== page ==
Schoop among top second-base talents
Orioles prospect boasts power at plate, quickness and strong arm in field
BALTIMORE -- In a Minor League system thin on top positional prospects, Jonathan Schoop has been a mainstay on the top of the Orioles' list. The young infielder, who was signed out of Curacao in 2008, was named the sixth-best second-base prospect in all of baseball by MLB.com on Monday.
"Schoop is an interesting prospect in that he's been on radars for such a long time," said Jonathan Mayo, MLB.com's prospect expert. "Sometimes, a player can suffer from being considered a top prospect for too long. It's amazing that he's only going to be 22 for all of 2014."
While Schoop already made his debut as part of September callups, this season could be the year he makes an impact in Baltimore. With the departure of Brian Roberts, who signed with the Yankees, the O's have no clear-cut solution at second. Ryan Flaherty is a strong candidate and the recent re-signing of Alexi Casilla adds enough depth -- when coupled with Jemile Weeks -- to potentially put Schoop at Triple-A to start the season. But that could be short-lived, particularly given executive vice president of baseball operations Dan Duquette's willingness to promote prospects directly from Double-A if need be.
"The thing that stands out most about Schoop is his power, which is better than that of most middle infielders," Jim Callis, senior writer for MLB.com and MLB Pipeline, said of Schoop, who ranks behind only pitchers Dylan Bundy and Kevin Gausman on Baltimore's 20 Top Prospects list.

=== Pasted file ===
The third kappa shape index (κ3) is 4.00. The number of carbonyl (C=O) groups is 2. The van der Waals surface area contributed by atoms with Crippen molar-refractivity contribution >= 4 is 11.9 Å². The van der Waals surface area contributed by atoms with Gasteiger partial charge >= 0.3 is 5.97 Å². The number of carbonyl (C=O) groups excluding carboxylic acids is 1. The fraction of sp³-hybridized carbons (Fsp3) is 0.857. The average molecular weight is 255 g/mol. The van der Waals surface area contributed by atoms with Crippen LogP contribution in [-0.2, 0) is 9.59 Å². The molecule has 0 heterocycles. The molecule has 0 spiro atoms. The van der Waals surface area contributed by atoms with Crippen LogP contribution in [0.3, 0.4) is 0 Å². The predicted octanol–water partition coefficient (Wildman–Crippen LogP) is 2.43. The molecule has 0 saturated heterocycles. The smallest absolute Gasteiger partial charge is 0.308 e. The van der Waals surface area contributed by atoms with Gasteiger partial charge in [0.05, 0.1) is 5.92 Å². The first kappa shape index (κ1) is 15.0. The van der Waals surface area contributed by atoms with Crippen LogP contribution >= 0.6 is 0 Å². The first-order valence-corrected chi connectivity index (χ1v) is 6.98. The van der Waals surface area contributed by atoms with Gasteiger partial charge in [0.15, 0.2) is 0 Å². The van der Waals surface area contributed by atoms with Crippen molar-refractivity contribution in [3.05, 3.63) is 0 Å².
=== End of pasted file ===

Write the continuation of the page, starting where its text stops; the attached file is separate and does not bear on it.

"He has the bat speed and strength to hit 15 homers per season, maybe more, especially if he can get more disciplined at the plate. He's a below-average runner, which precludes him from playing shortstop on a long-term basis, but his quickness and strong arm would make him a nice fit at either second or third base."
With third base occupied by Schoop's close friend Manny Machado, who made the jump from Double-A to Baltimore in August 2012, and Gold Glove winner J.J. Hardy at shortstop, second is the path of least resistance. Duquette has said publicly that the organization has reached out to Hardy about another extension, and while Machado is uncertain for Opening Day after undergoing knee surgery, he is firmly entrenched at the hot corner while Hardy is in black and orange.
While Schoop saw very limited action with Baltimore, manager Buck Showalter kept him around so that he could observe guys like Hardy and be exposed to as much of the big league experience as possible. Schoop followed that up by playing in the Arizona Fall League, batting .177 with three homers and six RBIs in 16 games to cap an incredibly long baseball season that started with playing for Team Netherlands in last spring's World Baseball Classic.
Schoop, who played at three Minor League levels before being promoted to the Orioles, hit .256 with nine homers and 34 RBIs in 70 games as a 21-year-old for Triple-A Norfolk and was ranked by Baseball America as the organization's top infield arm and power hitter. If he starts the season with Norfolk, Schoop figures to get the bulk of the playing time at second base, although he could also see action at third base and short, particularly with the team signing and outrighting Cord Phelps to Norfolk.
"In the end, I think Schoop is one of those players whose whole is greater than the sum of his parts," Mayo said. "Outside of his arm, none of his tools grade out better than Major League average. But put it all together and you have a player who has the chance to be a big-time contributor as a big league regular."